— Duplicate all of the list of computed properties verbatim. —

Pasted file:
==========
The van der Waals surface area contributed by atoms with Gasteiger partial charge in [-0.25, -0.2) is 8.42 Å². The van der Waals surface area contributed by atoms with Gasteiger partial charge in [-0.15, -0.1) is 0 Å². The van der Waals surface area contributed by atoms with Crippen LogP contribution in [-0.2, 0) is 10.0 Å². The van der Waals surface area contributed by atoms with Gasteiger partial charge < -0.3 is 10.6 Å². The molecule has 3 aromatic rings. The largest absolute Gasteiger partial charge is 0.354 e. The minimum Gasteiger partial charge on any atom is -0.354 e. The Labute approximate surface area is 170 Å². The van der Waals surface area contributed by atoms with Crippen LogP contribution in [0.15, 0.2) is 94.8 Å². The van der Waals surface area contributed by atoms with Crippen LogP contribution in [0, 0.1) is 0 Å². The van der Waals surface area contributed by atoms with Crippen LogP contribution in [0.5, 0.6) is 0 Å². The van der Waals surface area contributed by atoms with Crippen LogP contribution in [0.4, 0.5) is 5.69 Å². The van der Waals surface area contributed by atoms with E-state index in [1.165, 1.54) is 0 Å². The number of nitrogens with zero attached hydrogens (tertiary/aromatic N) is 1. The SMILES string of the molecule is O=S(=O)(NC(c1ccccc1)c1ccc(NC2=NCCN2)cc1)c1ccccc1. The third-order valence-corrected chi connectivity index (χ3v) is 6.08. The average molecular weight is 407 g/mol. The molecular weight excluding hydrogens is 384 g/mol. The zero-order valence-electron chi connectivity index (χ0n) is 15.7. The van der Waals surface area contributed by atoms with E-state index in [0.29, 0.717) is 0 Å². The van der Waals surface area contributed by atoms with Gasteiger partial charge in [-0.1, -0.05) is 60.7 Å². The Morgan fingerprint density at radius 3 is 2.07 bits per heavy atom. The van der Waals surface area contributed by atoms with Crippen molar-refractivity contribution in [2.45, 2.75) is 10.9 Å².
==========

The van der Waals surface area contributed by atoms with Gasteiger partial charge in [-0.25, -0.2) is 8.42 Å². The van der Waals surface area contributed by atoms with Gasteiger partial charge in [-0.15, -0.1) is 0 Å². The van der Waals surface area contributed by atoms with Crippen LogP contribution in [-0.2, 0) is 10.0 Å². The van der Waals surface area contributed by atoms with Gasteiger partial charge < -0.3 is 10.6 Å². The molecule has 3 aromatic rings. The largest absolute Gasteiger partial charge is 0.354 e. The minimum Gasteiger partial charge on any atom is -0.354 e. The Labute approximate surface area is 170 Å². The van der Waals surface area contributed by atoms with Crippen LogP contribution in [0.15, 0.2) is 94.8 Å². The van der Waals surface area contributed by atoms with Crippen LogP contribution in [0, 0.1) is 0 Å². The van der Waals surface area contributed by atoms with Crippen LogP contribution in [0.5, 0.6) is 0 Å². The van der Waals surface area contributed by atoms with Crippen LogP contribution in [0.4, 0.5) is 5.69 Å². The van der Waals surface area contributed by atoms with E-state index in [1.165, 1.54) is 0 Å². The number of nitrogens with zero attached hydrogens (tertiary/aromatic N) is 1. The SMILES string of the molecule is O=S(=O)(NC(c1ccccc1)c1ccc(NC2=NCCN2)cc1)c1ccccc1. The third-order valence-corrected chi connectivity index (χ3v) is 6.08. The average molecular weight is 407 g/mol. The molecular weight excluding hydrogens is 384 g/mol. The zero-order valence-electron chi connectivity index (χ0n) is 15.7. The van der Waals surface area contributed by atoms with E-state index in [0.29, 0.717) is 0 Å². The van der Waals surface area contributed by atoms with Gasteiger partial charge in [-0.1, -0.05) is 60.7 Å². The Morgan fingerprint density at radius 3 is 2.07 bits per heavy atom. The van der Waals surface area contributed by atoms with Crippen molar-refractivity contribution in [2.45, 2.75) is 10.9 Å².